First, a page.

This July, Harvard University Press published The Tragedy of a Generation: The Rise and Fall of Jewish Nationalism in Eastern Europe by Joshua M. Karlip (Yeshiva University). The publisher’s description follows.
The Tragedy of a Generation is the story of the rise and fall of an ideal: an autonomous Jewish nation in Europe. It traces the origins of two influential but overlooked strains of Jewish thought—Yiddishism and Diaspora Nationalism—and documents the waning hopes and painful reassessments of their leading representatives against the rising tide of Nazism and, later, the Holocaust.
Joshua M. Karlip presents three figures—Elias Tcherikower, Yisroel Efroikin, and Zelig Kalmanovitch—seen through the lens of Imperial Russia on the brink of revolution. Leaders in the struggle for recognition of the Jewish people as a national entity, these men would prove instrumental in formulating the politics of Diaspora Nationalism, a middle path that rejected both the Zionist emphasis on Palestine and the Marxist faith in class struggle. Closely allied with this ideology was Yiddishism, a movement whose adherents envisioned the Yiddish language and culture, not religious tradition, as the unifying force of Jewish identity.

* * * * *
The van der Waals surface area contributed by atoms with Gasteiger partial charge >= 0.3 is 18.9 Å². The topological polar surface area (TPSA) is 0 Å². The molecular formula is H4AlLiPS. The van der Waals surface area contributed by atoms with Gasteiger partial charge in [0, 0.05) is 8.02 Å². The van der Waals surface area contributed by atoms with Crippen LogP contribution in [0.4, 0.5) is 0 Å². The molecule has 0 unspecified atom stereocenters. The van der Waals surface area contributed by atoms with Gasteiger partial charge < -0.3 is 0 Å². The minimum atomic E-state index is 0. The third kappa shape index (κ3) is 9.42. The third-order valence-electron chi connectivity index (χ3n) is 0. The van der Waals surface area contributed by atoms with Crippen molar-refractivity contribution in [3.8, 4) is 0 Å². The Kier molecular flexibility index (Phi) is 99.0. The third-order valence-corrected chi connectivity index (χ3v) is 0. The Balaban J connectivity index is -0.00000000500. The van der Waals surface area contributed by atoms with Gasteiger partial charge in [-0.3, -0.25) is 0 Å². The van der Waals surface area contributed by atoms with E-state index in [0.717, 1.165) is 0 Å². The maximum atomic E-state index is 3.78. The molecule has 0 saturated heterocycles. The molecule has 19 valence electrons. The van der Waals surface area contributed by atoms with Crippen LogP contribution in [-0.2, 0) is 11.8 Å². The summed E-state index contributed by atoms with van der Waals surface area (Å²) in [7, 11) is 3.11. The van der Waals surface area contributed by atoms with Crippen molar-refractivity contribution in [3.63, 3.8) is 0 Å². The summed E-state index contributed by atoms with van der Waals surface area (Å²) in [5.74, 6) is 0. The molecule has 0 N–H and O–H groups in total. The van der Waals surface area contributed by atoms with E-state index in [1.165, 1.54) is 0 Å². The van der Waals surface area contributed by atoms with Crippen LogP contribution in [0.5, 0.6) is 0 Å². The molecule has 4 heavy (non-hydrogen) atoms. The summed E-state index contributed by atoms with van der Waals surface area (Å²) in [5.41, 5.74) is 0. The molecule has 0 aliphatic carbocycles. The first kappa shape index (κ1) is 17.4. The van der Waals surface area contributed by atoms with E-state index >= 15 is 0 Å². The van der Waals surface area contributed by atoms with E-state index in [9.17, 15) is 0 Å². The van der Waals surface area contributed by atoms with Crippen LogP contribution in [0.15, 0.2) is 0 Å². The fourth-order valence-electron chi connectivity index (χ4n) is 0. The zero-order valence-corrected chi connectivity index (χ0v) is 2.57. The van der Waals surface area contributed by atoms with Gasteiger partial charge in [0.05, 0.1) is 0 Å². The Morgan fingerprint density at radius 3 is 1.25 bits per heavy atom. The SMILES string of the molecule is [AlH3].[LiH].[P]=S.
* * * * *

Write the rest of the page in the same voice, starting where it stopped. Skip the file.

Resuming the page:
We follow Tcherikower, Efroikin, and Kalmanovitch as they navigate the tumultuous early decades of the twentieth century in pursuit of a Jewish national renaissance in Eastern Europe. Correcting the misconception of Yiddishism as a radically secular movement, Karlip uncovers surprising confluences between Judaism and the avowedly nonreligious forms of Jewish nationalism. An essential contribution to Jewish historiography, The Tragedy of a Generation is a probing and poignant chronicle of lives shaped by ideological conviction and tested to the limits by historical crisis.